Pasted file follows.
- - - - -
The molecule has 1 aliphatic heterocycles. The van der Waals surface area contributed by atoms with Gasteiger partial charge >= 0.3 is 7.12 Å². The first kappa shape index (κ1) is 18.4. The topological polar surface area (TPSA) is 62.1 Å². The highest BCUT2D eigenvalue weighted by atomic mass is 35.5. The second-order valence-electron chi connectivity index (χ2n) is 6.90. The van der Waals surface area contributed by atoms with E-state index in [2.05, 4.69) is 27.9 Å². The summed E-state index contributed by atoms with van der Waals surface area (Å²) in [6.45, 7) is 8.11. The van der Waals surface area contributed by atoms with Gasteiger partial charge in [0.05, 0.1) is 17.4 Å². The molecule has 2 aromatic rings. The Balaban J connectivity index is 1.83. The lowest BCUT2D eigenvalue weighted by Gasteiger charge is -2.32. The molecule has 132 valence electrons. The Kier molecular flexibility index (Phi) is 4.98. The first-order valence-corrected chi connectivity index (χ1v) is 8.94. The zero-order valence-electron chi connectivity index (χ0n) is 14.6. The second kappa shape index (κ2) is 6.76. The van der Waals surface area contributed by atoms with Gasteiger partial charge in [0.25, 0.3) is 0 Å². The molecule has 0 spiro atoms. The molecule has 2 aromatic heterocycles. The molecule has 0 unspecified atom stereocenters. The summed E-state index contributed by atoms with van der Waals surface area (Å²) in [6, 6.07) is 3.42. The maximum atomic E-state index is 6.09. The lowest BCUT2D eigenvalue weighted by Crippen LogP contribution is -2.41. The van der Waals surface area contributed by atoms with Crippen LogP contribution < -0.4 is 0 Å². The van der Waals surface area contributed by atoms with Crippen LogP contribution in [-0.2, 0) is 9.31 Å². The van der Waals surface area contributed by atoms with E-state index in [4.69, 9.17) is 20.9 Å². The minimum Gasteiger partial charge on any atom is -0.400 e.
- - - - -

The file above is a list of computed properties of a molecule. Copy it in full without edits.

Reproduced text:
The molecule has 1 aliphatic heterocycles. The van der Waals surface area contributed by atoms with Gasteiger partial charge >= 0.3 is 7.12 Å². The first kappa shape index (κ1) is 18.4. The topological polar surface area (TPSA) is 62.1 Å². The highest BCUT2D eigenvalue weighted by atomic mass is 35.5. The second-order valence-electron chi connectivity index (χ2n) is 6.90. The van der Waals surface area contributed by atoms with E-state index in [2.05, 4.69) is 27.9 Å². The summed E-state index contributed by atoms with van der Waals surface area (Å²) in [6.45, 7) is 8.11. The van der Waals surface area contributed by atoms with Gasteiger partial charge in [0.05, 0.1) is 17.4 Å². The molecule has 2 aromatic rings. The Balaban J connectivity index is 1.83. The lowest BCUT2D eigenvalue weighted by Gasteiger charge is -2.32. The molecule has 132 valence electrons. The Kier molecular flexibility index (Phi) is 4.98. The first-order valence-corrected chi connectivity index (χ1v) is 8.94. The zero-order valence-electron chi connectivity index (χ0n) is 14.6. The second kappa shape index (κ2) is 6.76. The van der Waals surface area contributed by atoms with Gasteiger partial charge in [0.25, 0.3) is 0 Å². The molecule has 0 spiro atoms. The molecule has 2 aromatic heterocycles. The molecule has 0 unspecified atom stereocenters. The summed E-state index contributed by atoms with van der Waals surface area (Å²) in [6, 6.07) is 3.42. The maximum atomic E-state index is 6.09. The lowest BCUT2D eigenvalue weighted by Crippen LogP contribution is -2.41. The van der Waals surface area contributed by atoms with Crippen LogP contribution < -0.4 is 0 Å². The van der Waals surface area contributed by atoms with Crippen LogP contribution in [-0.2, 0) is 9.31 Å². The van der Waals surface area contributed by atoms with E-state index in [4.69, 9.17) is 20.9 Å². The minimum Gasteiger partial charge on any atom is -0.400 e.